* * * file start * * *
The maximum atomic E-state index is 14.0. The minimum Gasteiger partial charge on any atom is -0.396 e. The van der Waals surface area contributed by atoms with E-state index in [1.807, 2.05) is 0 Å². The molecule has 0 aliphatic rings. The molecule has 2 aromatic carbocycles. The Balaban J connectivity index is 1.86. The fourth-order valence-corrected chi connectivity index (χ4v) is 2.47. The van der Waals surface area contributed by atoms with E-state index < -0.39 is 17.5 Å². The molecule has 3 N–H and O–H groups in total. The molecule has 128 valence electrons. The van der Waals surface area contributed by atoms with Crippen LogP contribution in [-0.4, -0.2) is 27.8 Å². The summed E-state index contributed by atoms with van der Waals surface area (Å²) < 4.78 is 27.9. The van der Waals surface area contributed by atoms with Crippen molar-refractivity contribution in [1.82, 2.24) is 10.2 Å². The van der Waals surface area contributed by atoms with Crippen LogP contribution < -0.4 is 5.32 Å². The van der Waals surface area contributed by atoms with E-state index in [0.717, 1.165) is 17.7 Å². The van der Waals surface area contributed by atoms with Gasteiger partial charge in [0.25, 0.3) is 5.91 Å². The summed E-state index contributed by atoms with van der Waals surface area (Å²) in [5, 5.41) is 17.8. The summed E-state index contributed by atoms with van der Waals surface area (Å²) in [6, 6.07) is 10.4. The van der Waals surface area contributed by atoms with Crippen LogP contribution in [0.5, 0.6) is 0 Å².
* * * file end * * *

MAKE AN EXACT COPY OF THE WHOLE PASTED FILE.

The maximum atomic E-state index is 14.0. The minimum Gasteiger partial charge on any atom is -0.396 e. The van der Waals surface area contributed by atoms with E-state index in [1.807, 2.05) is 0 Å². The molecule has 0 aliphatic rings. The molecule has 2 aromatic carbocycles. The Balaban J connectivity index is 1.86. The fourth-order valence-corrected chi connectivity index (χ4v) is 2.47. The van der Waals surface area contributed by atoms with E-state index < -0.39 is 17.5 Å². The molecule has 3 N–H and O–H groups in total. The molecule has 128 valence electrons. The van der Waals surface area contributed by atoms with Crippen LogP contribution in [-0.4, -0.2) is 27.8 Å². The summed E-state index contributed by atoms with van der Waals surface area (Å²) < 4.78 is 27.9. The van der Waals surface area contributed by atoms with Crippen molar-refractivity contribution in [1.82, 2.24) is 10.2 Å². The van der Waals surface area contributed by atoms with Crippen LogP contribution < -0.4 is 5.32 Å². The van der Waals surface area contributed by atoms with E-state index in [0.717, 1.165) is 17.7 Å². The van der Waals surface area contributed by atoms with Gasteiger partial charge in [0.25, 0.3) is 5.91 Å². The summed E-state index contributed by atoms with van der Waals surface area (Å²) in [5, 5.41) is 17.8. The summed E-state index contributed by atoms with van der Waals surface area (Å²) in [6, 6.07) is 10.4. The van der Waals surface area contributed by atoms with Crippen LogP contribution in [0.5, 0.6) is 0 Å².